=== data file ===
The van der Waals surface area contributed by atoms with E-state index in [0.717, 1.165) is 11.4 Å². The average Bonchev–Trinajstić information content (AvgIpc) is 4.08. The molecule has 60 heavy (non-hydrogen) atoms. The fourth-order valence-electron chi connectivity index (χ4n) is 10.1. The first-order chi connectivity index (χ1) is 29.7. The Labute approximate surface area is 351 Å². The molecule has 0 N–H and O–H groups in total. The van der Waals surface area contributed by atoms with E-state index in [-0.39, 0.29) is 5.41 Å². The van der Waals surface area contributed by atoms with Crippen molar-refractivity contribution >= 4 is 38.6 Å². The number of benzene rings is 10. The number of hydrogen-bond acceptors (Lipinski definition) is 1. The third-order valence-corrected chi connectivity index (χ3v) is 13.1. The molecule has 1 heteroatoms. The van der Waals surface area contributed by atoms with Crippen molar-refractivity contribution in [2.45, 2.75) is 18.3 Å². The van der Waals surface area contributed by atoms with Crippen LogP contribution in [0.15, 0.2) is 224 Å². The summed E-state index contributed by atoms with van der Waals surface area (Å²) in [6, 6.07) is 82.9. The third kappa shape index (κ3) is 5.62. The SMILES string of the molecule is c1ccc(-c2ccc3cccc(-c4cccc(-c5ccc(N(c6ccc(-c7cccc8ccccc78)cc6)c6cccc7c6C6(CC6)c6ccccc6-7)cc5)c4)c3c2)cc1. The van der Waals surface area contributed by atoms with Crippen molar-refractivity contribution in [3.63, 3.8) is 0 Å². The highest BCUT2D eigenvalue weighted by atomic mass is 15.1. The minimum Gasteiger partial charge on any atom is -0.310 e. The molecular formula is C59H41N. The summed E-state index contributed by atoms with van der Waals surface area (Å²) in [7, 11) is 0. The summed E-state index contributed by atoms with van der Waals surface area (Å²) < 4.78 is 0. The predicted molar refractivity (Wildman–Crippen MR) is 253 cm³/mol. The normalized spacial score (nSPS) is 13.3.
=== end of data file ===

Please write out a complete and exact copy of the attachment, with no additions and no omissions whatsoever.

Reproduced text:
The van der Waals surface area contributed by atoms with E-state index in [0.717, 1.165) is 11.4 Å². The average Bonchev–Trinajstić information content (AvgIpc) is 4.08. The molecule has 60 heavy (non-hydrogen) atoms. The fourth-order valence-electron chi connectivity index (χ4n) is 10.1. The first-order chi connectivity index (χ1) is 29.7. The Labute approximate surface area is 351 Å². The molecule has 0 N–H and O–H groups in total. The van der Waals surface area contributed by atoms with E-state index in [-0.39, 0.29) is 5.41 Å². The van der Waals surface area contributed by atoms with Crippen molar-refractivity contribution >= 4 is 38.6 Å². The number of benzene rings is 10. The number of hydrogen-bond acceptors (Lipinski definition) is 1. The third-order valence-corrected chi connectivity index (χ3v) is 13.1. The molecule has 1 heteroatoms. The van der Waals surface area contributed by atoms with Crippen molar-refractivity contribution in [2.45, 2.75) is 18.3 Å². The van der Waals surface area contributed by atoms with Crippen LogP contribution in [0.15, 0.2) is 224 Å². The summed E-state index contributed by atoms with van der Waals surface area (Å²) in [6, 6.07) is 82.9. The third kappa shape index (κ3) is 5.62. The SMILES string of the molecule is c1ccc(-c2ccc3cccc(-c4cccc(-c5ccc(N(c6ccc(-c7cccc8ccccc78)cc6)c6cccc7c6C6(CC6)c6ccccc6-7)cc5)c4)c3c2)cc1. The van der Waals surface area contributed by atoms with Crippen molar-refractivity contribution in [3.63, 3.8) is 0 Å². The highest BCUT2D eigenvalue weighted by atomic mass is 15.1. The minimum Gasteiger partial charge on any atom is -0.310 e. The molecular formula is C59H41N. The summed E-state index contributed by atoms with van der Waals surface area (Å²) in [7, 11) is 0. The summed E-state index contributed by atoms with van der Waals surface area (Å²) < 4.78 is 0. The predicted molar refractivity (Wildman–Crippen MR) is 253 cm³/mol. The normalized spacial score (nSPS) is 13.3.